In the third simulation, we examine the performance of the proposed method with different numbers of signals in Figure 5 and Figure 6, where the simulation parameters are given in the captions. As can be seen clearly from the two figures that our method provides very close RMSEs to the standard MUSIC with different numbers of signals. It is also seen from the two figures that the performances of both the two method decreases slightly when L increases. This is because when L increases, the dimensions of noise subspaces decreases oppositely.

Figure 5: RMSE versus SNR respect to different numbers of signals, ULA, , and .
Figure 6: RMSE versus the number of snapshots respect to different numbers of signals, ULA, SNR = 10 dB and .

In the last simulation, we use a ULA to plot the simulation times of DOA estimation by MUSIC [3], U-MUSIC [19], RV-MUSIC [39] and the proposed method as functions of the number of sensors in Figure 7, where we set SNR = 10 dB, , and two sources located at and are considered. The simulated results are given by a PC with Intel(R) Core(TM) Duo T5870 2.0 GHz CPU and 1 GB RAM by running the Matlab codes in the same environment, where a common fine search gird is used the three methods. It can be concluded from Figure 7 that although the proposed method is slightly efficient than the RV-MUSIC algorithm, it is the most efficient one among the four techniques, and it costs a simulation time being about 4 times lower than that of MUSIC.

Figure 7: Simulation time versus the number of sensors, ULA, SNR = 10 dB, , , and .

5. Conclusions

We have proposed an efficient DOA estimation algorithm, in which both tasks of eigenvalue decomposition and spectral search are implemented with low-complexity real-valued computations. In addition, the proposed method can be used with arbitrary array configurations, which shows implementation advantage over most existing unitary methods. Complexity analysis and simulation demonstrate that with about 75% reduced complexity, the new method is able to provide a good DOA estimation accuracy which is very close to the standard MUSIC.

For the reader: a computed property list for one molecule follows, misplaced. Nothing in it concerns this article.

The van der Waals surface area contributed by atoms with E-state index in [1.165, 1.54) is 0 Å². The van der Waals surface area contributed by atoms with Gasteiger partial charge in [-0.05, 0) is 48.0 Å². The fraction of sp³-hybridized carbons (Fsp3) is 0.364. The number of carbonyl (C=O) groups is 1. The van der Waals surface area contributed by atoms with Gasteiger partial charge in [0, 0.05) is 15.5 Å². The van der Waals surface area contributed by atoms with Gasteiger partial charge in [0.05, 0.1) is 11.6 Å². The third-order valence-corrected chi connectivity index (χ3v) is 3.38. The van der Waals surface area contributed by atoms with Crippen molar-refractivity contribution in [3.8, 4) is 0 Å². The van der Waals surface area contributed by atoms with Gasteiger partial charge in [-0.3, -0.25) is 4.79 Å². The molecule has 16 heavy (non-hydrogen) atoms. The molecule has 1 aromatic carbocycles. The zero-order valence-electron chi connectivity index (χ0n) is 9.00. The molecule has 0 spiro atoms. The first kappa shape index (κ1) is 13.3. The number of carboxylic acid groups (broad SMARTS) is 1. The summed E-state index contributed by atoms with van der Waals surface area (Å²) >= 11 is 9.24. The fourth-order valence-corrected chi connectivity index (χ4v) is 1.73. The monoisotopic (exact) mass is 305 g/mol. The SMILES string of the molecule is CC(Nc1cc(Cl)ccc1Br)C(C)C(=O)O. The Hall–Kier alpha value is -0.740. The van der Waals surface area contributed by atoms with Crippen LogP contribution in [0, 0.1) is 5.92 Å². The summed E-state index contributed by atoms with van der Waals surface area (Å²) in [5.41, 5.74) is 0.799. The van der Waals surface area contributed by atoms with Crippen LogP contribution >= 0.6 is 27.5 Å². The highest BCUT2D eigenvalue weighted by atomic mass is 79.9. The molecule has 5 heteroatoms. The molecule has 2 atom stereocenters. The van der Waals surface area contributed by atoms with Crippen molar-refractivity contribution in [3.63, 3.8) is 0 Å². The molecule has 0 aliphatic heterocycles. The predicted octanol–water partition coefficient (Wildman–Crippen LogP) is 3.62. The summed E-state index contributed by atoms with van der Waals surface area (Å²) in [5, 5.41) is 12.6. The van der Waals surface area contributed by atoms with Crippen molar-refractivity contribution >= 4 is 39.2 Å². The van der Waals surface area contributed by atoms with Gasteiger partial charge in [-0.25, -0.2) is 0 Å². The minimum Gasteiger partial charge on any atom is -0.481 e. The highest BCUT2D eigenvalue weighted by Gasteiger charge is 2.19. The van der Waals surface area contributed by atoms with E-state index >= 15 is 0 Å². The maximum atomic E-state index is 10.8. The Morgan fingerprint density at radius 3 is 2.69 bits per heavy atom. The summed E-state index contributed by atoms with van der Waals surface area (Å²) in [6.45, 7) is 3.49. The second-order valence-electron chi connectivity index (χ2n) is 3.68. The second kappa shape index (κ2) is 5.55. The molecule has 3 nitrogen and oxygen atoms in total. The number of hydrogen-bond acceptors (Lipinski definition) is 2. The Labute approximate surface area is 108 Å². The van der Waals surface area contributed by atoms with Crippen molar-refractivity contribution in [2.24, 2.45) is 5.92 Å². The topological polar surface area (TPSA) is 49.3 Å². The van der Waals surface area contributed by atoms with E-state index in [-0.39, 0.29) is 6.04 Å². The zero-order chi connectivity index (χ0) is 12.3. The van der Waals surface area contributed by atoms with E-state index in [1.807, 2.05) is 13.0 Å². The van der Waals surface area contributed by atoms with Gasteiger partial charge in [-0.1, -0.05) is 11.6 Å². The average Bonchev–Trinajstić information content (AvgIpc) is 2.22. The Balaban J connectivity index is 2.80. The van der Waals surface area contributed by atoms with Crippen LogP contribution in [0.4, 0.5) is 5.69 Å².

Appendix

Proof of Equation (21)

We Begin the Proof by Using (6) to Rewrite R as

Since there are pairs of symmetrical sources in , we can divide into two subsets as follows: where contains all the symmetrical sources and we can write

Note for any two DOAs , we have . Because has the Vandermonde structure and , we must have

Since is a diagonal matrix with full rank (note that is assumed to be uncorrelated), we can write , where is also a diagonal matrix with full rank. Thus, we further obtain [28]

As are the eigenvalues of matrix , we have

Using (A.6), we have which implies that the eigenvalues of are given by and the proof is completed.

Conflicts of Interest

The authors declare that there is no conflict of interest regarding the publication of this paper.

Acknowledgments

This work is supported by the National Natural Science Foundation of China (61501142), China Postdoctoral Science Foundation (2015M571414), Science and Technology Program of Weihai, and Discipline Construction Guiding Foundation in Harbin Institute of Technology (Weihai) (WH20160107).